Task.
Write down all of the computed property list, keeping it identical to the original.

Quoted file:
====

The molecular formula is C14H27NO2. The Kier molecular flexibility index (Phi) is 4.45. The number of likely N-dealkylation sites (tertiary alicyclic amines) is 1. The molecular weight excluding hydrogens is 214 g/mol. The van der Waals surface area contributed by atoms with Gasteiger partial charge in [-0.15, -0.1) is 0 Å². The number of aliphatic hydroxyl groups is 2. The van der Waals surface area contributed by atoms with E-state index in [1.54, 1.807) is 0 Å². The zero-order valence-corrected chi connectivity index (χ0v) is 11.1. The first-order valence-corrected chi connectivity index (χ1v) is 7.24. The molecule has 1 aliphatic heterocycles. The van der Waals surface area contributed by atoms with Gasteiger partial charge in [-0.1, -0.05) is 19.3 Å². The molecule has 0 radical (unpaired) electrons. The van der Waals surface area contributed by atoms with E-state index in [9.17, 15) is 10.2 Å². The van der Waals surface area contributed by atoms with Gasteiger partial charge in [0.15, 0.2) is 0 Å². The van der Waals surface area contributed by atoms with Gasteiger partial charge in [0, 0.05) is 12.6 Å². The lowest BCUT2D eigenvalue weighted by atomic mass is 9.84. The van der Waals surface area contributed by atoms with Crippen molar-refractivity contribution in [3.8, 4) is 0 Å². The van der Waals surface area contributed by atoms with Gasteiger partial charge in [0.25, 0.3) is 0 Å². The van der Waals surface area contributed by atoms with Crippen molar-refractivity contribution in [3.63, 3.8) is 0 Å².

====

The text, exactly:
The molecular formula is C14H27NO2. The Kier molecular flexibility index (Phi) is 4.45. The number of likely N-dealkylation sites (tertiary alicyclic amines) is 1. The molecular weight excluding hydrogens is 214 g/mol. The van der Waals surface area contributed by atoms with Gasteiger partial charge in [-0.15, -0.1) is 0 Å². The number of aliphatic hydroxyl groups is 2. The van der Waals surface area contributed by atoms with E-state index in [1.54, 1.807) is 0 Å². The zero-order valence-corrected chi connectivity index (χ0v) is 11.1. The first-order valence-corrected chi connectivity index (χ1v) is 7.24. The molecule has 1 aliphatic heterocycles. The van der Waals surface area contributed by atoms with Gasteiger partial charge in [-0.1, -0.05) is 19.3 Å². The molecule has 0 radical (unpaired) electrons. The van der Waals surface area contributed by atoms with E-state index in [9.17, 15) is 10.2 Å². The van der Waals surface area contributed by atoms with Gasteiger partial charge in [0.15, 0.2) is 0 Å². The van der Waals surface area contributed by atoms with Gasteiger partial charge in [0, 0.05) is 12.6 Å². The lowest BCUT2D eigenvalue weighted by atomic mass is 9.84. The van der Waals surface area contributed by atoms with Crippen molar-refractivity contribution in [3.8, 4) is 0 Å². The van der Waals surface area contributed by atoms with Gasteiger partial charge in [0.25, 0.3) is 0 Å². The van der Waals surface area contributed by atoms with Crippen molar-refractivity contribution in [3.63, 3.8) is 0 Å².